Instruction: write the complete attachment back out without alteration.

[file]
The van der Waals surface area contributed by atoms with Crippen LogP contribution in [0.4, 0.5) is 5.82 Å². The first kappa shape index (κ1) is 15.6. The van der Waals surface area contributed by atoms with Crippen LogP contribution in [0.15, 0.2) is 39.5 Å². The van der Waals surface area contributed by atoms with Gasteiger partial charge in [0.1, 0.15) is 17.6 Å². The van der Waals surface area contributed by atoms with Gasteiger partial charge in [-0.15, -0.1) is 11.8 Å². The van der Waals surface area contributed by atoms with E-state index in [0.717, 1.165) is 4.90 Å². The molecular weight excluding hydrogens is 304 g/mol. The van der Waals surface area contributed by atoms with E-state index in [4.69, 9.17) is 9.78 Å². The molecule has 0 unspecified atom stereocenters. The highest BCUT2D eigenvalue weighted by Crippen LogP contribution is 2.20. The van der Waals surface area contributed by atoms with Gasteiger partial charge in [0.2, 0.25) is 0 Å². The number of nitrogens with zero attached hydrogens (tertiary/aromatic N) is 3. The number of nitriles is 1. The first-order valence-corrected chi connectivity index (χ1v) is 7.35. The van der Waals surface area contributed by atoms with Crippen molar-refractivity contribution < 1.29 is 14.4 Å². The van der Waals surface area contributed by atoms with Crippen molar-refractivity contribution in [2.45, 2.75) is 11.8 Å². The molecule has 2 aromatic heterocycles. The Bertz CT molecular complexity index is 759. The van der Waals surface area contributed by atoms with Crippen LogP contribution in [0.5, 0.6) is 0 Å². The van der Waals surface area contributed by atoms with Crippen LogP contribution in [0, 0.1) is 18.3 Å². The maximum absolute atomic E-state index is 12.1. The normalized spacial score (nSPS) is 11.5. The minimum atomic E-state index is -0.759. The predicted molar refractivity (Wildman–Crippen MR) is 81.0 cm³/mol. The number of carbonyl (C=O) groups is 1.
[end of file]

The van der Waals surface area contributed by atoms with Crippen LogP contribution in [0.4, 0.5) is 5.82 Å². The first kappa shape index (κ1) is 15.6. The van der Waals surface area contributed by atoms with Crippen LogP contribution in [0.15, 0.2) is 39.5 Å². The van der Waals surface area contributed by atoms with Gasteiger partial charge in [0.1, 0.15) is 17.6 Å². The van der Waals surface area contributed by atoms with Gasteiger partial charge in [-0.15, -0.1) is 11.8 Å². The van der Waals surface area contributed by atoms with E-state index in [0.717, 1.165) is 4.90 Å². The molecular weight excluding hydrogens is 304 g/mol. The van der Waals surface area contributed by atoms with E-state index in [4.69, 9.17) is 9.78 Å². The molecule has 0 unspecified atom stereocenters. The highest BCUT2D eigenvalue weighted by Crippen LogP contribution is 2.20. The van der Waals surface area contributed by atoms with Gasteiger partial charge in [0.2, 0.25) is 0 Å². The number of nitrogens with zero attached hydrogens (tertiary/aromatic N) is 3. The number of nitriles is 1. The first-order valence-corrected chi connectivity index (χ1v) is 7.35. The van der Waals surface area contributed by atoms with Crippen molar-refractivity contribution < 1.29 is 14.4 Å². The van der Waals surface area contributed by atoms with Crippen molar-refractivity contribution in [2.45, 2.75) is 11.8 Å². The molecule has 2 aromatic heterocycles. The Bertz CT molecular complexity index is 759. The van der Waals surface area contributed by atoms with Crippen LogP contribution in [0.5, 0.6) is 0 Å². The van der Waals surface area contributed by atoms with Crippen LogP contribution in [0, 0.1) is 18.3 Å². The maximum absolute atomic E-state index is 12.1. The normalized spacial score (nSPS) is 11.5. The minimum atomic E-state index is -0.759. The predicted molar refractivity (Wildman–Crippen MR) is 81.0 cm³/mol. The number of carbonyl (C=O) groups is 1.